San Jose Caps Apartment Rent Hikes at 5 Percent

     SAN JOSE, Calif. (CN) – After hours of public testimony, the San Jose City Council hammered out a compromise to an apartment rent control ordinance to curtail a meteoric rise in rent in one of the most expensive markets in the nation.
     “In District 5, toss a rock anywhere and you will hit a house where there are two or three families living in one house,” Councilmember Magdalena Carrasco said. “There is a housing crisis in our city.”
     The council narrowly passed the ordinance, which limits annual rent increases to 5 percent. It allows landlords to bank rent increases they don’t use in a given year, but even then they can only raise rents by 8 percent at a time.
     As of February 2016, average apartment rent within 10 miles of San Jose is $2,783. On average, rents went up about 8 percent from 2013 to 2014, according to the San Jose Housing Department.
     As the discussion over income inequality in the United States dominates talking points on the presidential campaign trail, ample evidence of class and generational strife was on display during the marathon meeting which stretched to 2 a.m.
     “This is a moral issue,” one man said during public comment, one of many urging the council to pass aggressive rent control to protect the working poor.
     San Jose Housing Director Jacky Morales-Ferrand and her staff recommended the council tie rent increases to inflation, limiting landlord hikes to how much the Consumer Price Index increases each year.
     Under this model, if the index — which measures the change in price of consumer goods and services — rises one year by 3 percent, then the maximum that landlords could raise rents would be 3 percent.
     Last year, the CPI inched up 2.6 percent. The council approved a maximum rate of twice that amount.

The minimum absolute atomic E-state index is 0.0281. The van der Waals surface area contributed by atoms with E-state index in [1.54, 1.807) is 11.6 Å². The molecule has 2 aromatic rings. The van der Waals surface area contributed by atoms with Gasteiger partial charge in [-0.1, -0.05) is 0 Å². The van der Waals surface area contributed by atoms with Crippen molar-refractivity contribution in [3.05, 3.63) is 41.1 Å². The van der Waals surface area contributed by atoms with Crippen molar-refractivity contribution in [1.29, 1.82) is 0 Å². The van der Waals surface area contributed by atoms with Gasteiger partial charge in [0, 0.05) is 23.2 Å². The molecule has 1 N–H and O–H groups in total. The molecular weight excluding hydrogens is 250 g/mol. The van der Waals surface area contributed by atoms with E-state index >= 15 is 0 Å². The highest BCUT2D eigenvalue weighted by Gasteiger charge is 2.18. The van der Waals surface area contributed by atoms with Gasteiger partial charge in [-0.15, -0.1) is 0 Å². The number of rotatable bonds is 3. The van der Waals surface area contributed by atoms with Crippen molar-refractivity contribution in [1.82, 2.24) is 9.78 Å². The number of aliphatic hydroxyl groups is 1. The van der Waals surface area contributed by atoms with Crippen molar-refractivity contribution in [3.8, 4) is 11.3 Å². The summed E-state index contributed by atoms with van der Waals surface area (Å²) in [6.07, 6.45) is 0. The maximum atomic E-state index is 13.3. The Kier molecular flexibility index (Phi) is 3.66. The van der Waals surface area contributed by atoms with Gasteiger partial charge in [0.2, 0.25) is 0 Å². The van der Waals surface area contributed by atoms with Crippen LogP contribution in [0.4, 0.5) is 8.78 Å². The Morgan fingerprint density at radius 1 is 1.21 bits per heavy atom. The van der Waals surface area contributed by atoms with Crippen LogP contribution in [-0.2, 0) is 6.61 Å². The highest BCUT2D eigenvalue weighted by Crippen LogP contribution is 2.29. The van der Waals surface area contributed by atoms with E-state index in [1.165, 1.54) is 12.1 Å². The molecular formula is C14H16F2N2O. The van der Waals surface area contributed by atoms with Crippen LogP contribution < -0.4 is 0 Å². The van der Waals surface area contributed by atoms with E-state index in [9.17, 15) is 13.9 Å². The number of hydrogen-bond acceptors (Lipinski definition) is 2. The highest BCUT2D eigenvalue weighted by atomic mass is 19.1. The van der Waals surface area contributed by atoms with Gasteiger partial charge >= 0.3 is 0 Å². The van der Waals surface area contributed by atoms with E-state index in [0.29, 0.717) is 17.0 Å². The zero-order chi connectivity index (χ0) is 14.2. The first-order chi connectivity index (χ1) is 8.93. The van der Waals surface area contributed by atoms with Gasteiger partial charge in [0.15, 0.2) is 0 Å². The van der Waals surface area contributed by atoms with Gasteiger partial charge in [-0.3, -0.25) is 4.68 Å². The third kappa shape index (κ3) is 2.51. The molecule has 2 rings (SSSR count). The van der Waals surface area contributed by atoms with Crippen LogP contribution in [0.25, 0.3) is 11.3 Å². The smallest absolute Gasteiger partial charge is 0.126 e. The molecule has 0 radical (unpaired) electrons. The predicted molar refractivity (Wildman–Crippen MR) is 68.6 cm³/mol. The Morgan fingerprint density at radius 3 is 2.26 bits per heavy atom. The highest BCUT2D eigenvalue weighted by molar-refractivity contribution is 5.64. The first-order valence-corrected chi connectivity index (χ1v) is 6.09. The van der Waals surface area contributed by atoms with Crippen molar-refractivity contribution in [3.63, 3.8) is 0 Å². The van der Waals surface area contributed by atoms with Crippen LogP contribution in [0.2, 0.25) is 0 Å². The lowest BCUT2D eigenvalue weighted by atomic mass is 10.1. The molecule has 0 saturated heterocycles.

Led by Councilmembers Rose Herrera and Johnny Khamis, a faction of the 11-person council felt the staff-proposed rent control was an inadequate tool to address what everybody agreed is a housing crisis in San Jose.
     “Instead of helping you stay in San Jose, this could be worse for you and your family,” Khamis said, addressing the audience.
     The council noted that because state law does not allow cities to pass rent control on buildings constructed after 1979, the ordinance would likely only have an affect on more “mom-and-pop” landlords rather than the high-rise corporate real estate developers.
     “Rent control is not the salvation or the poison,” Mayor Sam Liccardo said. “In either case, it’s not terribly impactful.”
     But Khamis said a draconian imposition of rent control could produce the effect of driving mom-and-pop landlords out of business, forcing them to sell their land to unscrupulous developers who care more about turning profit than providing the community with adequate affordable housing.
     “This ordinance would be a gift to big land developers,” he said.
     Khamis and Herrera tried to propose of a compromise of a 6 percent cap.
     Morales-Ferrand said the cap was inadequate.